Garden of England Roast Coffee

£5.99 £4.99

100 grams Garden of England Coffee Blend.  Hard water changes the taste of coffee so we have created a special blend which helps you get the best taste using unfiltered hard water. But unlike its namesake, the beans used in the making of this Coffee come from Java in Indonesia, not southeast England! Nevertheless, our Garden of England Roast Coffee is a fine, rich, medium-dark-roast, 100% Arabica bean Coffee of the highest quality.

It consists of warm, spicy notes with a slight smokiness and a chocolatey finish. We have been roasting Coffees for over 30 years, our Garden of England Roast Coffee being one of our personal favourites during that time and now. It is roasted, as are all of our Coffees, using the latest state-of-the-art Neuhaus Neotec fluidised air-bed system, which primarily uses convection heat transfer to roast the beans.

One would be hard-pressed to come across a Coffee of the same outstanding quality as a Java-grown Coffee. The island was the first region in Indonesia to grow Coffee following its introduction through Dutch colonists in 1699. However, during the 1880’s, a disease called Coffee rust decimated the plants’ population, an event that led to Javan Coffee farmers being driven out of the lowlands and onto the higher plateaus.

Today, most Javan Coffee is still developed at higher altitudes, which in turn has a hugely positive effect on the quality of the beans grown there. Now, Java is Indonesia’s largest Coffee producer, best known for growing Arabica beans which, in particular, are stored for two to three years to allow them to develop a fuller, richer taste.

Other Indonesian Coffee-growing regions include Sulawesi, Flores, East Timor, Bali and Sumatra, the latter of which produces likewise extremely popular Coffees. Combined, Indonesia’s Coffee plantations and estates cover an estimated 1.24 million hectares of the country. More than 90% of these plantations are owned by smallholder farmers who, on average, own 1 to 2 hectares of land each.

So, what do you need to know about the roasting? Coffee beans pop, crack and expand when subjected to heats between 350 °F – 400 °F, a phenomenon known as the “first crack”. As a rule of thumb, lighter roasts are seldom roasted beyond the first crack, while medium-roasted Coffees are produced following the first crack but just before the “second crack” at heats from 410 °F – 430 °F.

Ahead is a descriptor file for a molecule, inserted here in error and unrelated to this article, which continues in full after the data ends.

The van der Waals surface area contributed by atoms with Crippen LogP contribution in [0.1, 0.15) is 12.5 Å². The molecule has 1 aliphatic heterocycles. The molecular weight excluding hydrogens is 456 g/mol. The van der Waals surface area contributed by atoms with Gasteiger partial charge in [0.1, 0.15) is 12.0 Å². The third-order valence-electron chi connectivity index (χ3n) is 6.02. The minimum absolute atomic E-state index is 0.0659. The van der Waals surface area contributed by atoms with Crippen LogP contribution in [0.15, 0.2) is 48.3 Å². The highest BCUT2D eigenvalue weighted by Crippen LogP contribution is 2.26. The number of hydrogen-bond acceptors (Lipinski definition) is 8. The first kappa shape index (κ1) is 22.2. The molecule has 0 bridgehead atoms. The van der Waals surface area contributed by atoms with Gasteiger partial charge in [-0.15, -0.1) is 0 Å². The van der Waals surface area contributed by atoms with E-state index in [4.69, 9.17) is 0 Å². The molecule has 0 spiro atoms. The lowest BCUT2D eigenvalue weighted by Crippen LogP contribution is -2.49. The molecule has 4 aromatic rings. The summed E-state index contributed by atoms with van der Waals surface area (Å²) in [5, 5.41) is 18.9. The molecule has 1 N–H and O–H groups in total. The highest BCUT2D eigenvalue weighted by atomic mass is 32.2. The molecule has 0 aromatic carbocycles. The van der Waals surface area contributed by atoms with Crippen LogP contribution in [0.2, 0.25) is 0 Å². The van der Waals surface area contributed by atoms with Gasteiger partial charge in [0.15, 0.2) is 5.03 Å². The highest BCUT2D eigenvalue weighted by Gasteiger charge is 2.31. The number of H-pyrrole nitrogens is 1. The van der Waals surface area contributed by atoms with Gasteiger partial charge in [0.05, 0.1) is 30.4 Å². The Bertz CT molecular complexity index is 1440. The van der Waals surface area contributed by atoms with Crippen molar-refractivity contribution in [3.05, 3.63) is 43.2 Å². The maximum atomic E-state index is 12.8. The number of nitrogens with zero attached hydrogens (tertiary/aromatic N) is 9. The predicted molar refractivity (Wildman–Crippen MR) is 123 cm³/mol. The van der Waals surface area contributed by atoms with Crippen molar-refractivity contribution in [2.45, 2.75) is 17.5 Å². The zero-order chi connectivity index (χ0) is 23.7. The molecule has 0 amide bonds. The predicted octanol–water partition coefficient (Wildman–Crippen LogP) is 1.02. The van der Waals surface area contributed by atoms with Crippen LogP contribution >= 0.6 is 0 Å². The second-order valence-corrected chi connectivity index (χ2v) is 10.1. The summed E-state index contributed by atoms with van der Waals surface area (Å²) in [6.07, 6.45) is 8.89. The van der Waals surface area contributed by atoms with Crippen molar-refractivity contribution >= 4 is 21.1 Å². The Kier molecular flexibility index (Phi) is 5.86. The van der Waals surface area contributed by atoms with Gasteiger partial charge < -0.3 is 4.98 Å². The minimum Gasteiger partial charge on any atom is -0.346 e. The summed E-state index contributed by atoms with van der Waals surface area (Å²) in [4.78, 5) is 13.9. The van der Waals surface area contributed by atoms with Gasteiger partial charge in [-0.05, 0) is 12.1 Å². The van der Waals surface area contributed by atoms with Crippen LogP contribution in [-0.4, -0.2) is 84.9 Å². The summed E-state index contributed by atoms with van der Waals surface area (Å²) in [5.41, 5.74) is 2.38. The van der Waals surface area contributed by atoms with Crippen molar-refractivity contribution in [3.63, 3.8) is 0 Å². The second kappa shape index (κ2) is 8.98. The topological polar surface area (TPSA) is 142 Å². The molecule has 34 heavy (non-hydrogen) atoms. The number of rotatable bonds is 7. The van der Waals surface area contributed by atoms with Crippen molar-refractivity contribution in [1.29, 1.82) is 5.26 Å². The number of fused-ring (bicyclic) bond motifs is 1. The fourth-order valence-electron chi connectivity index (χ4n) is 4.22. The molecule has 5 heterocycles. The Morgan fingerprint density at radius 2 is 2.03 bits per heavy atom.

With Garden of England Roast Coffee, which as already mentioned, is a medium-dark-roasted Coffees, the beans can reach heats between 435°F and 445°F, often arriving during the middle of the second crack. Dark-roasted Coffees, meanwhile, are subjected to heats from 465°F – 485°F, which coincides with the end of the second crack, sometimes beyond.

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100 grams Garden of England Coffee Blend.  Hard water changes the taste of coffee so we have created a special blend which helps you get the best taste using unfiltered hard water. But unlike its namesake, the beans used in the making of this Coffee come from Java in Indonesia, not southeast England! Nevertheless, our Garden of England Roast Coffee is a fine, rich, medium-dark-roast, 100% Arabica bean Coffee of the highest quality.

It consists of warm, spicy notes with a slight smokiness and a chocolatey finish. We have been roasting Coffees for over 30 years, our Garden of England Roast Coffee being one of our personal favourites during that time and now. It is roasted, as are all of our Coffees, using the latest state-of-the-art Neuhaus Neotec fluidised air-bed system, which primarily uses convection heat transfer to roast the beans.

One would be hard-pressed to come across a Coffee of the same outstanding quality as a Java-grown Coffee. The island was the first region in Indonesia to grow Coffee following its introduction through Dutch colonists in 1699. However, during the 1880’s, a disease called Coffee rust decimated the plants’ population, an event that led to Javan Coffee farmers being driven out of the lowlands and onto the higher plateaus.

Today, most Javan Coffee is still developed at higher altitudes, which in turn has a hugely positive effect on the quality of the beans grown there. Now, Java is Indonesia’s largest Coffee producer, best known for growing Arabica beans which, in particular, are stored for two to three years to allow them to develop a fuller, richer taste.

Other Indonesian Coffee-growing regions include Sulawesi, Flores, East Timor, Bali and Sumatra, the latter of which produces likewise extremely popular Coffees. Combined, Indonesia’s Coffee plantations and estates cover an estimated 1.24 million hectares of the country. More than 90% of these plantations are owned by smallholder farmers who, on average, own 1 to 2 hectares of land each.

So, what do you need to know about the roasting? Coffee beans pop, crack and expand when subjected to heats between 350 °F – 400 °F, a phenomenon known as the “first crack”. As a rule of thumb, lighter roasts are seldom roasted beyond the first crack, while medium-roasted Coffees are produced following the first crack but just before the “second crack” at heats from 410 °F – 430 °F.

With Garden of England Roast Coffee, which as already mentioned, is a medium-dark-roasted Coffees, the beans can reach heats between 435°F and 445°F, often arriving during the middle of the second crack. Dark-roasted Coffees, meanwhile, are subjected to heats from 465°F – 485°F, which coincides with the end of the second crack, sometimes beyond.

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